In this blog, we’ll show you how to install MariaDB 10.4 on Ubuntu 22.04 servers.
We ran into some issues with MariaDB 10.4 installations on Ubuntu 22.04 servers. The MariaDB team stopped producing the deb package of MariaDB 10.04 for Ubuntu 22.04 servers. In Cleavr, we always want our users to have a better experience, so we planned to implement an alternate installation to either downgrade the versions of some security-related packages or a straightforward installation which takes almost 25-30 minutes 😬.
However, We didn’t want to compromise installations nor to take so much of users time. So we decided not to support MariaDB 10.4 moving forward.
However, if you still need to install MariaDB 10.4 on your Ubuntu 22.04 server, we’ll show you how you can do this using [MariaDB Binary Tarballs](https://mariadb.com/kb/en/installing-mariadb-binary-tarballs/. If you want to download any other unsupported versions of MariaDB, you can still follow this blog.
Here’s a summary of what we will be doing throughout this blog:
As a first step, SSH into the server as a root user and add create a
mysql user so that we can install MariaDB under the user and group
Run the following command to create a new group and user called
groupadd mysql useradd -g mysql
Now, we'll change our directory to
cd /usr/local. This is the default directory where MariaDB is installed. So we’ll be
downloading the binary tarballs in this directory. To download the tar file run the following
If you’re following this blog and intending to download 10.3, or any other versions, just replace the version number and run the command.
For example, if you want to install MariaDB 10.3.38 the command will be:
The download may take around 25-30 minutes to complete depending on your internet connection.
Once the file is downloaded, extract the files using the
tar -zxvpf mariadb-10.4.28-linux-systemd-x86_64.tar.gz
Let's rename the extracted file to mariadb10.4 for convenience.
mv mariadb-10.4.28-linux-systemd-x86_64 mariadb10.4
Now let's create a symlink of the
mariadb10.4 and point to
/usr/local/mysql is the default location for MariaDB though it may
be different in some platforms. Creating the symlink will also help you if you decide to change the MariaDB version.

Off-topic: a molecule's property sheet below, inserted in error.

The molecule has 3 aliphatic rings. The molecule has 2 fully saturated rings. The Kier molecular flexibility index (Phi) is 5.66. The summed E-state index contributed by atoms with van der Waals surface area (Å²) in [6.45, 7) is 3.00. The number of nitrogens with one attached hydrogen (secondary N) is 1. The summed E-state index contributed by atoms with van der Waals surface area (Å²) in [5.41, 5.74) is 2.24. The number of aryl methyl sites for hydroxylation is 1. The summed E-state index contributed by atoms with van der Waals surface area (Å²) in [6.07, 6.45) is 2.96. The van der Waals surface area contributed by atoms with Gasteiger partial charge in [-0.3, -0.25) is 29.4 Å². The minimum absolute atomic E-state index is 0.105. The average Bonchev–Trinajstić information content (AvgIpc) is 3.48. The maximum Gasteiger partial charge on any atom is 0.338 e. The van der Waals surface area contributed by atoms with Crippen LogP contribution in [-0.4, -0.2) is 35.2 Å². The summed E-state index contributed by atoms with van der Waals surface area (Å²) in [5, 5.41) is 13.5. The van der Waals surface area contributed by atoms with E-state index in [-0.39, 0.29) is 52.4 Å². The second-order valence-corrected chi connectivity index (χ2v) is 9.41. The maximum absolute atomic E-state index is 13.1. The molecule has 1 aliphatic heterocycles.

ln -s /usr/local/mariadb10.4 mysql
We need to initialize the MariaDB data directory and create the system tables. Run the following command to change the directory to
mysql, initialize the MariaDB data directory, and create the system tables:
cd mysql && ./scripts/mysql_install_db --user=mysql
We need to fix the ownership of our new files. Run the following
chown -R root . chown -R mysql data
We’ll now export the path where mysql exists by updating the
.bashrc file. We’ll then be able to test the connection by invoking clients
Run the following command to add the export path to
echo "export PATH=$PATH:/usr/local/mysql/bin/" >> ~/.bashrc
source ~/.bashrc so that you don’t have to restart your shell to reflect the new changes.
You can configure mysqld (the MariaDB server) by copying the
mysql.server file to the right place.
cp support-files/mysql.server /etc/init.d/mysql.server
Next, we need to copy the
mariadb.service file to its proper place.
cp support-files/systemd/mariadb.service /usr/lib/systemd/system/mariadb.service
By default the
/usr/ directory is write protected by systemd, so let's make our data directory writable.
cat > /etc/systemd/system/mariadb.service.d/datadir.conf <<EOF [Service] ReadWritePaths=/usr/local/mysql/data EOF
Once you run the above command reload the systemd manager configuration by running
systemctl daemon-reload command.
Finally, we can start the MariaDB service using:
systemctl start mariadb.service
Let's verify our installation by checking the status of MariaDB by running:
systemctl status mariadb
If you want MariaDB to start automatically when you boot up your device enable the service by running:
systemctl enable mariadb.service
That’s all for this blog. I hope it helps you with MariaDB 10.4 installation on your Ubuntu 22.04 server.
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